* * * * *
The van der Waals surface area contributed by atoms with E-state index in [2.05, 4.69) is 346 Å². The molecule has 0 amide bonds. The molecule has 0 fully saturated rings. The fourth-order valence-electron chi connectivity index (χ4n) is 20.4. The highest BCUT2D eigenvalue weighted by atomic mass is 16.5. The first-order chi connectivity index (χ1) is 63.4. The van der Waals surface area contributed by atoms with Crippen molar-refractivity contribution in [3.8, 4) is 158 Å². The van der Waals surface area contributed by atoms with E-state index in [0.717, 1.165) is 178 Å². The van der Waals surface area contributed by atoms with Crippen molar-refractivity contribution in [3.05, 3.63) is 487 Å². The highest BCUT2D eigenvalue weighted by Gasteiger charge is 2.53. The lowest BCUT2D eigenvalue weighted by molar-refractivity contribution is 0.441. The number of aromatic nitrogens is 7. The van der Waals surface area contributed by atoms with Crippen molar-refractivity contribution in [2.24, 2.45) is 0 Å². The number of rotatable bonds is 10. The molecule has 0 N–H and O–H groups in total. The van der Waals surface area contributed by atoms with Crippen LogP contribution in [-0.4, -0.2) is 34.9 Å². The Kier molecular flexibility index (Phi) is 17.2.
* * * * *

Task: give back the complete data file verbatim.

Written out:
The van der Waals surface area contributed by atoms with E-state index in [2.05, 4.69) is 346 Å². The molecule has 0 amide bonds. The molecule has 0 fully saturated rings. The fourth-order valence-electron chi connectivity index (χ4n) is 20.4. The highest BCUT2D eigenvalue weighted by atomic mass is 16.5. The first-order chi connectivity index (χ1) is 63.4. The van der Waals surface area contributed by atoms with Crippen molar-refractivity contribution in [3.8, 4) is 158 Å². The van der Waals surface area contributed by atoms with E-state index in [0.717, 1.165) is 178 Å². The van der Waals surface area contributed by atoms with Crippen molar-refractivity contribution in [3.05, 3.63) is 487 Å². The highest BCUT2D eigenvalue weighted by Gasteiger charge is 2.53. The lowest BCUT2D eigenvalue weighted by molar-refractivity contribution is 0.441. The number of aromatic nitrogens is 7. The van der Waals surface area contributed by atoms with Crippen molar-refractivity contribution in [2.24, 2.45) is 0 Å². The number of rotatable bonds is 10. The molecule has 0 N–H and O–H groups in total. The van der Waals surface area contributed by atoms with Crippen LogP contribution in [-0.4, -0.2) is 34.9 Å². The Kier molecular flexibility index (Phi) is 17.2.